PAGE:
I sit on a train out from Victoria to Gatwick airport. The guy next to me, maybe in his 70ies, starts a conversation. We talk about all kind of things for example how London has changed over the past few decades. He tells about an explosion of people in the city, mostly foreigners. Super crowded, I confirm, shucking it off my shoulders. To have understood that he was right, that this was not how it should be. I ask him about his vote regarding Brexit. He wants to talk about something that happened to him when he was a boy. “Clearly, I voted to leave,” was his answer. It made sense in his world, it didn’t in mine.
The UK see what their people have spoken, and accept that decision. Only 36% of eligible voters given the 70% overall turnout. Nothing beyond simple majority, a referendum as in Russian roulette for republics. Honestly, I was not surprised when I found out about the result. Going back, not possible. The big question mark in the air now is regarding the fine line in free movement of goods, services, capital, and people. Or in other words, how will we shape future Europe?
Germany has been among the most persistent and vocal in insisting Britain cannot cherry-pick from the four fundamental freedoms –– or opt out of free movement but into the single market. This could end in failure unless Britain changes their divide-and-rule tactics. Britain believes the situation is complicated by domestic political and media pressure, which they argue makes compromise difficult. In London, the feelings that the country will simply get whatever it wants but that may just not be the case.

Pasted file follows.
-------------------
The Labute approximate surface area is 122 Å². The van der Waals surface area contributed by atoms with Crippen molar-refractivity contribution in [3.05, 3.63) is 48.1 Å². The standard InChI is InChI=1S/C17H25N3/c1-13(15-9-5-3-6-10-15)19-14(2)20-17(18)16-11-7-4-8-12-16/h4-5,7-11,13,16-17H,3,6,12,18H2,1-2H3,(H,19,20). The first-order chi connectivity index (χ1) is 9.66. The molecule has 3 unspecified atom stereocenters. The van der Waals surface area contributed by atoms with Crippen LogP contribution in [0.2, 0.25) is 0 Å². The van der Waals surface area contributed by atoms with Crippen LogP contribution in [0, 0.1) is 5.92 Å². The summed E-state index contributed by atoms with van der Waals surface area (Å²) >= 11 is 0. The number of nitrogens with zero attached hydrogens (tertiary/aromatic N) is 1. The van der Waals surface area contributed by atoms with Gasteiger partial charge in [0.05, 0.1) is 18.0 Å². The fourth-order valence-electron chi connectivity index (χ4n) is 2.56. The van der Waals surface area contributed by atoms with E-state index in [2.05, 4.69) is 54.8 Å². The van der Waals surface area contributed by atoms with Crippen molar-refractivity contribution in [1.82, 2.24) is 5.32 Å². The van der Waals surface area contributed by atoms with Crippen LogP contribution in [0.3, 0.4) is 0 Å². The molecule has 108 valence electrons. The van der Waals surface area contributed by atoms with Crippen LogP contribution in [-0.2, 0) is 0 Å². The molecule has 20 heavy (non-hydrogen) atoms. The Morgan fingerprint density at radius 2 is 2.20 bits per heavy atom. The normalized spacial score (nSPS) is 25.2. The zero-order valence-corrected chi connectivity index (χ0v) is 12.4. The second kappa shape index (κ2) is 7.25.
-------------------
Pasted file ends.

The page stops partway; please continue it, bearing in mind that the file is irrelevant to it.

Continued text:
Time passes and civilians see the UK flirting with the Scandics as part of a charm offensive to find more sympathetic allies. Italy has red lines regarding the single market and free movement. France thinks there must be a price and don’t agree on leaving and not paying for it. Spain already sees the Spanish flag over Gibraltar. A Brexit-inspired mural by Banksy shows a metalworker chipping away at a star on the EU flag has appeared in Dover. The artwork emerged overnight on the Castle Amusements building near the ferry terminal, which connects the UK with mainland Europe.
The EU’s deal with the UK is something different to the normal political affairs in Europe. What is fair competition in the modern day world? We’ve gone a long way, survived two big world wars. Nobody wants to see any of these horrible stories happen again. We think we are smarter but are we really? It is another relationship when you have been neighbors forever. Many of us live a London-Europe lifestyle for years. We jump on airplanes back to the mainland and are part of frequent flyer programs.
For a long time, I had no clue what politics are all about but it looks like Jupiter’s grand finale in Libra has a certain effect on me. We can also see these energies play out on a country level between the UK and Europe, both contemplating whether we give as good as we get. I’m thankful for pursuing a career in London, living in a different culture and experiencing its everyday. If you would ask me if I dream in English or German, I wouldn’t be able to answer this. All I know is that I tend to switch into English sometimes when texting German friends. I guess that’s an indicator that my deepest level, in terms of oral language, might be English.